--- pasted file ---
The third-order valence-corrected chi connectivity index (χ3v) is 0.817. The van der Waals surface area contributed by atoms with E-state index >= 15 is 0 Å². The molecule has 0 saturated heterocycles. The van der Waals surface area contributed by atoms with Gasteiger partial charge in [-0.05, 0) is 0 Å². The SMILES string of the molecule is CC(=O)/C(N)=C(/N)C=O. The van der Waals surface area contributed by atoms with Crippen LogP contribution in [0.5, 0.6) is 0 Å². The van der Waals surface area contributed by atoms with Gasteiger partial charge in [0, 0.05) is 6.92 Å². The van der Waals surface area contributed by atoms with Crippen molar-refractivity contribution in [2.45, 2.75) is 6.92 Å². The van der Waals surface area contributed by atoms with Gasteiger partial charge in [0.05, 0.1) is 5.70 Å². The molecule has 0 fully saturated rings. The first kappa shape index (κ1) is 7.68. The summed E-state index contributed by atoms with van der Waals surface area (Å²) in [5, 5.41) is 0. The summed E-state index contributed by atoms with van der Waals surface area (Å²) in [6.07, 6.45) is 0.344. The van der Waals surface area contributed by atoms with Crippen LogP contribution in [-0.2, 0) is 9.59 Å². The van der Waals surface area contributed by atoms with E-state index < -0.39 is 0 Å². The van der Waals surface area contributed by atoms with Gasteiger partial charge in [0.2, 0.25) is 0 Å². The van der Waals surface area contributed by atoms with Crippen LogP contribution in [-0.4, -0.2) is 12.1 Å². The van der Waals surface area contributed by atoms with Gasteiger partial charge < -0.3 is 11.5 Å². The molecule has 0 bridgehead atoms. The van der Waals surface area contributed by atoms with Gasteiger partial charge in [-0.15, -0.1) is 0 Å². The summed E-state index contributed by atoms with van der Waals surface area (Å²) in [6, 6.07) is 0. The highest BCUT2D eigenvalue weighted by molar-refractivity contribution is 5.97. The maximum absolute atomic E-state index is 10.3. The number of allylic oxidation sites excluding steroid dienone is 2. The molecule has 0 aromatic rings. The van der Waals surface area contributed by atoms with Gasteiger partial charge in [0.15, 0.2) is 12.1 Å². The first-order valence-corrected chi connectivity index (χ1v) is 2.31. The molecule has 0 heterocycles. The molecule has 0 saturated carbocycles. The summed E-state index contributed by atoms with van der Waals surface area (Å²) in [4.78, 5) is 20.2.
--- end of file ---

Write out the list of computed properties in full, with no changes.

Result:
The third-order valence-corrected chi connectivity index (χ3v) is 0.817. The van der Waals surface area contributed by atoms with E-state index >= 15 is 0 Å². The molecule has 0 saturated heterocycles. The van der Waals surface area contributed by atoms with Gasteiger partial charge in [-0.05, 0) is 0 Å². The SMILES string of the molecule is CC(=O)/C(N)=C(/N)C=O. The van der Waals surface area contributed by atoms with Crippen LogP contribution in [0.5, 0.6) is 0 Å². The van der Waals surface area contributed by atoms with Gasteiger partial charge in [0, 0.05) is 6.92 Å². The van der Waals surface area contributed by atoms with Crippen molar-refractivity contribution in [2.45, 2.75) is 6.92 Å². The van der Waals surface area contributed by atoms with Gasteiger partial charge in [0.05, 0.1) is 5.70 Å². The molecule has 0 fully saturated rings. The first kappa shape index (κ1) is 7.68. The summed E-state index contributed by atoms with van der Waals surface area (Å²) in [5, 5.41) is 0. The summed E-state index contributed by atoms with van der Waals surface area (Å²) in [6.07, 6.45) is 0.344. The van der Waals surface area contributed by atoms with Crippen LogP contribution in [-0.2, 0) is 9.59 Å². The van der Waals surface area contributed by atoms with E-state index < -0.39 is 0 Å². The van der Waals surface area contributed by atoms with Gasteiger partial charge in [0.2, 0.25) is 0 Å². The van der Waals surface area contributed by atoms with Crippen LogP contribution in [-0.4, -0.2) is 12.1 Å². The van der Waals surface area contributed by atoms with Gasteiger partial charge < -0.3 is 11.5 Å². The molecule has 0 bridgehead atoms. The van der Waals surface area contributed by atoms with Gasteiger partial charge in [-0.15, -0.1) is 0 Å². The summed E-state index contributed by atoms with van der Waals surface area (Å²) in [6, 6.07) is 0. The highest BCUT2D eigenvalue weighted by molar-refractivity contribution is 5.97. The maximum absolute atomic E-state index is 10.3. The number of allylic oxidation sites excluding steroid dienone is 2. The molecule has 0 aromatic rings. The van der Waals surface area contributed by atoms with Gasteiger partial charge in [0.15, 0.2) is 12.1 Å². The first-order valence-corrected chi connectivity index (χ1v) is 2.31. The molecule has 0 heterocycles. The molecule has 0 saturated carbocycles. The summed E-state index contributed by atoms with van der Waals surface area (Å²) in [4.78, 5) is 20.2.